Christian Living

Healthy Living

6 Ways to Stop Mindlessly Eating Yourself Out of Your Pants

Most of us have lived long enough to see trends in nutrition come and go...and come back again. Snacking is one of them.

Back in the day, we were told not to snack in between meals. Then we were told that "grazing," several small meals throughout the day, was better.

Now the pendulum is swinging back the other way, to not snacking so much.

The reason is simple: Snacking tends to cause weight gain. Snacking is often mindless eating, which means we really aren't paying much attention to what we are eating, and more importantly, how much we're eating, because we are often preoccupied with something else, such as television or work.

So while a good goal is to avoid snacking all together, it's perhaps unrealistic. A more practical guide might be how to snack wisely.

Dave Zinczenko, author of the new book Eat It To Beat It, shares his tips.

1. Don't in the morning. If you find yourself hungry in the morning that means your breakfast isn't doing its job. Eat something that will stick with you, such as heathy fat and protein.

2. When you snack, choose something colorful. No, not rainbow Skittles or peanut M&Ms. Usually, colorful foods tend to be vegetables or bright fruit....such as red bell peppers, carrots, blueberries, and so on. Also, colorful foods add variety to your diet and you tend to be more aware of every bite you take, thus cutting-down on mindless eating.

3. Make sure your snacks contain protein. Protein tends to cause us to feel fuller longer because it requires more energy to burn than carbs or fat. Check the grams of protein on your snacks and at the same time look for sugar content. Sometimes items with protein also contain too much sugar, in which case, you should choose something else.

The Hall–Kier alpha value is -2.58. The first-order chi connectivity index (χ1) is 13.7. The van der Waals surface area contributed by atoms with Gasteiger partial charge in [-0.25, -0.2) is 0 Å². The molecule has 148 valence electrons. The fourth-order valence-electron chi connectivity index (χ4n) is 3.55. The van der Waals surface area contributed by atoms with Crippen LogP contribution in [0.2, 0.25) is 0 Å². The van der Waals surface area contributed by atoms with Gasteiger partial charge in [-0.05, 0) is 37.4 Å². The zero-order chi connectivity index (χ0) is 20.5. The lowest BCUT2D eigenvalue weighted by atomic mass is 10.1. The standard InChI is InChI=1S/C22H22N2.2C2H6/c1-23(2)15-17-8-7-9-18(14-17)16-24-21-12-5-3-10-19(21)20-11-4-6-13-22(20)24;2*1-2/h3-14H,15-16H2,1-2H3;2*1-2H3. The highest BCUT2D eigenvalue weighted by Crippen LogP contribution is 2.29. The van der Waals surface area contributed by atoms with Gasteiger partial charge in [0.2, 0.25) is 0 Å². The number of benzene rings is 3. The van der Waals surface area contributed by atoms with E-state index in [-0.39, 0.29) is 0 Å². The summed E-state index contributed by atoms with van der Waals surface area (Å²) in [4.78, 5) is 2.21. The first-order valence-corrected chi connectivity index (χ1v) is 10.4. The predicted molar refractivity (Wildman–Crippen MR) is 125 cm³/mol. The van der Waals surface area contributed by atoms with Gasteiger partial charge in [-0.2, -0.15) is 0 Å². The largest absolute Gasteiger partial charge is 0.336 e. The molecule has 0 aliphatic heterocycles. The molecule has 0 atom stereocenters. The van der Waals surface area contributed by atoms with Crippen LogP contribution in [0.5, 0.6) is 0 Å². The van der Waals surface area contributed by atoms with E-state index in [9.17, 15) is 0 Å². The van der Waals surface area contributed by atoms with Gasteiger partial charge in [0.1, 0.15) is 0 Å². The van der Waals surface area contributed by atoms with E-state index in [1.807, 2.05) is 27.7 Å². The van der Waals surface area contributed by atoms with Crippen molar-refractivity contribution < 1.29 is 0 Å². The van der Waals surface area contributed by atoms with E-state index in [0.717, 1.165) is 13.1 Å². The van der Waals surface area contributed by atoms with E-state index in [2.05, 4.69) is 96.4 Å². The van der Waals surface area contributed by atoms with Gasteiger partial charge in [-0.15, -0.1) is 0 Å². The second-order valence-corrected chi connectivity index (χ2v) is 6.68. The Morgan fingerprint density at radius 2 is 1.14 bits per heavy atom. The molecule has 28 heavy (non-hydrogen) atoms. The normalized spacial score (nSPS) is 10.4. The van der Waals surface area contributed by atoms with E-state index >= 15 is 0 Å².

4. Here's an interesting trick: eat your snacks with your less dominant hand. In other words, if you are right-handed, eat with your left hand. This gets back to our attempts to avoid mindless eating. When you are fully engaging your brain in eating, you will eat less. Eating with the opposite hand certainly engages your mind. If you don't believe me, try it!

5. When you snack, choose smaller plates and bowls. Instead of pouring the whole bag of chips in a giant serving bowl, just put a little bit in a small cereal bowl. That way your portion will be smaller, and you'll be amazed how full you feel after having only eating a fraction of what you normally eat. You won't even miss it!

6. Don't fall for the advertising hype on the labels of foods. Food manufacturers know that if they make something appear healthy you'll choose it, and research shows you'll eat more of it than something you think is unhealthy. Therefore, many foods that are actually unhealthy only SEEM healthy because of words like, "antioxidant" "low fat" "no trans fats" "low sugar" and so on.

Oftentimes these are gimmicks that are either not true, or if they are true, are low in whatever bad ingredient they're advertising, but very high in something else. For instance, many food items advertise the fact that they're low fat, but don't tell you about the fact that they make up for the fat with extra sugar.

In short, remember that in today's world we must be discriminating about what we eat, how much and when.